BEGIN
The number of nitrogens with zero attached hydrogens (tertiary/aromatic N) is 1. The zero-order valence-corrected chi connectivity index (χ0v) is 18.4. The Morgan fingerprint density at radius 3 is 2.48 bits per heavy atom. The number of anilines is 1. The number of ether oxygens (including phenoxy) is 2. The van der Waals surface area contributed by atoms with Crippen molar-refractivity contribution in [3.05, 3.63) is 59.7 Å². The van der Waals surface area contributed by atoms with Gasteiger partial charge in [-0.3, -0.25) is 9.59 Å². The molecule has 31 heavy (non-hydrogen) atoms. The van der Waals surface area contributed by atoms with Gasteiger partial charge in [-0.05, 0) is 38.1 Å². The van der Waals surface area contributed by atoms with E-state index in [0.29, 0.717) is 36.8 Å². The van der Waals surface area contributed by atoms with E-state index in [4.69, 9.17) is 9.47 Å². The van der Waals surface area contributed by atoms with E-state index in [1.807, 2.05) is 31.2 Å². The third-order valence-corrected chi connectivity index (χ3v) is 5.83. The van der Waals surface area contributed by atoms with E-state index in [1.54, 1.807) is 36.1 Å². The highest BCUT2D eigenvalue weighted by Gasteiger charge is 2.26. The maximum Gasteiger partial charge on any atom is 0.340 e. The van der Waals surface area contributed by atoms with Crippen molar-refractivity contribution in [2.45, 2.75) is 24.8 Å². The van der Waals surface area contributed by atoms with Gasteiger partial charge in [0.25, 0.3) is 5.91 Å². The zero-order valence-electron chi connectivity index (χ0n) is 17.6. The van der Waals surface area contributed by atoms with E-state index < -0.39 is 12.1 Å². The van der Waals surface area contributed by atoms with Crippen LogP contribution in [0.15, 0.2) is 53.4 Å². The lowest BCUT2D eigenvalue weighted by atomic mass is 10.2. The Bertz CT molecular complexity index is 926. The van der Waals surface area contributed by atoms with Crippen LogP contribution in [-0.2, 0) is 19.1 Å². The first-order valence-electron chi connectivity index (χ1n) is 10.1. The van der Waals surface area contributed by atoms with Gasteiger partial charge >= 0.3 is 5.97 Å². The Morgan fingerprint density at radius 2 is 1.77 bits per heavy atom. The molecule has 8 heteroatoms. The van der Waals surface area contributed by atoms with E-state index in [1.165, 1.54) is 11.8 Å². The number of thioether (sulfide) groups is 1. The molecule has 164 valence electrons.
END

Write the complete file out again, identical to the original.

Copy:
The number of nitrogens with zero attached hydrogens (tertiary/aromatic N) is 1. The zero-order valence-corrected chi connectivity index (χ0v) is 18.4. The Morgan fingerprint density at radius 3 is 2.48 bits per heavy atom. The number of anilines is 1. The number of ether oxygens (including phenoxy) is 2. The van der Waals surface area contributed by atoms with Crippen molar-refractivity contribution in [3.05, 3.63) is 59.7 Å². The van der Waals surface area contributed by atoms with Gasteiger partial charge in [-0.3, -0.25) is 9.59 Å². The molecule has 31 heavy (non-hydrogen) atoms. The van der Waals surface area contributed by atoms with Gasteiger partial charge in [-0.05, 0) is 38.1 Å². The van der Waals surface area contributed by atoms with E-state index in [0.29, 0.717) is 36.8 Å². The van der Waals surface area contributed by atoms with E-state index in [4.69, 9.17) is 9.47 Å². The van der Waals surface area contributed by atoms with E-state index in [1.807, 2.05) is 31.2 Å². The third-order valence-corrected chi connectivity index (χ3v) is 5.83. The van der Waals surface area contributed by atoms with E-state index in [1.54, 1.807) is 36.1 Å². The highest BCUT2D eigenvalue weighted by Gasteiger charge is 2.26. The maximum Gasteiger partial charge on any atom is 0.340 e. The van der Waals surface area contributed by atoms with Crippen molar-refractivity contribution in [2.45, 2.75) is 24.8 Å². The van der Waals surface area contributed by atoms with Gasteiger partial charge in [0.25, 0.3) is 5.91 Å². The zero-order valence-electron chi connectivity index (χ0n) is 17.6. The van der Waals surface area contributed by atoms with E-state index < -0.39 is 12.1 Å². The van der Waals surface area contributed by atoms with Crippen LogP contribution in [0.15, 0.2) is 53.4 Å². The lowest BCUT2D eigenvalue weighted by atomic mass is 10.2. The Bertz CT molecular complexity index is 926. The van der Waals surface area contributed by atoms with Crippen LogP contribution in [-0.2, 0) is 19.1 Å². The first-order valence-electron chi connectivity index (χ1n) is 10.1. The van der Waals surface area contributed by atoms with Gasteiger partial charge >= 0.3 is 5.97 Å². The Morgan fingerprint density at radius 2 is 1.77 bits per heavy atom. The molecule has 8 heteroatoms. The van der Waals surface area contributed by atoms with E-state index in [1.165, 1.54) is 11.8 Å². The number of thioether (sulfide) groups is 1. The molecule has 164 valence electrons.